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A Clinical Measure of the Posterior Epidural Space Depth
  1. Brian K. Bevacqua, M.D.*,,
  2. Tamara Haas, R.N. and
  3. Frances Brand, R.N., M.S.N
  1. *Department of Anesthesiology, Case Western Reserve University and the
  2. Nursing Service, Veterans Administration Medical Center, Cleveland, Ohio
  3. Anesthesia Service, Veterans Administration Medical Center, Cleveland, Ohio
  1. Reprint requests: Brian K. Bevacqua, M.D., Chief, Anesthesia Service, 11A (W), Veterans Administration Medical Center, 10701 East Boulevard, Cleveland, OH 44106.


Background and Objectives The object of this study was to measure the clinically relevant depth of the posterior epidural space (ES) while placing subarachnoid catheters.

Methods “Hanging drop” technique was used to locate the ES via a midline approach in the lumbar area. The distance from the skin to the ES was measured, and the needle was advanced until free flow of cerebrospinal fluid was observed. The distance between entry into the ES and the subarachnoid space—the posterior ES depth—was then measured. Regression analysis was used to investigate relationships between skin-to-ES distance, posterior ES depth, and patient characteristics (height, weight, body surface area [BSA] and age).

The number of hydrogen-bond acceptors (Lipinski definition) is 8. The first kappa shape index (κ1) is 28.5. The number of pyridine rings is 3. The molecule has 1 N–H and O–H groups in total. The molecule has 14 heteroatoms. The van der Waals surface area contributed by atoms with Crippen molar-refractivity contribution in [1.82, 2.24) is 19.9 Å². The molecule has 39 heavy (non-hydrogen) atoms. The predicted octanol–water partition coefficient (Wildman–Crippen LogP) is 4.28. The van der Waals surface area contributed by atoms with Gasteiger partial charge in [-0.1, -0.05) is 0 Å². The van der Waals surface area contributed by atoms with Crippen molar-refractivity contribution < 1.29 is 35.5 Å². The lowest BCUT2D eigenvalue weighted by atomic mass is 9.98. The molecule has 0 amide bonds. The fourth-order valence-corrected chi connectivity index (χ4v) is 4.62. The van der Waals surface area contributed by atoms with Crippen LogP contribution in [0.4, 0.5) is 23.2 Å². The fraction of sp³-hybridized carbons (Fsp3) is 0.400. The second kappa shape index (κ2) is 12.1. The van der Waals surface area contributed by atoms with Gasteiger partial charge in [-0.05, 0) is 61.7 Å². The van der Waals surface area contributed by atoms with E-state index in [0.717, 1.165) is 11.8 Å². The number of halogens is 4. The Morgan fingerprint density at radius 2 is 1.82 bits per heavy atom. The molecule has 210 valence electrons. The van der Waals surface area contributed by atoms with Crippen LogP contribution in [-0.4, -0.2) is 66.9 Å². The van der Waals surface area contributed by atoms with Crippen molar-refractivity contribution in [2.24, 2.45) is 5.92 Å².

Results The 55 patients studied had a mean skin-to-ES distance of 50.9 ± 12 mm (range, 27-94) and a mean posterior ES depth of 6.9 ± 4 mm (range 2-25). Skin-to-ES distance was related to BSA (r = .597, P < .0001) and weight (r = .572 P < .0001). No correlation was found between posterior ES depth and any other variable.

Conclusions The posterior ES has been found to be somewhat larger and more variable than previously described. The findings provide clinical confirmation of recent radiologic and cadaveric studies, which portray a posterior ES of variable size and complex shape. These findings have implications for cannulation and use of epidural therapy as well as for the combined catheter epidural and single-dose spinal technique.

  • posterior epidural space
  • epidural anesthesia
  • subarachnoid anesthesia

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  • This study was performed at the Wade Park Veterans Administration Medical Center, Cleveland, Ohio.

    Presented in part at the 1991 Annual Meeting of the American Society of Anesthesiologists, San Francisco, and the 1992 Annual Meeting of the American Society of Regional Anesthesia, Tampa.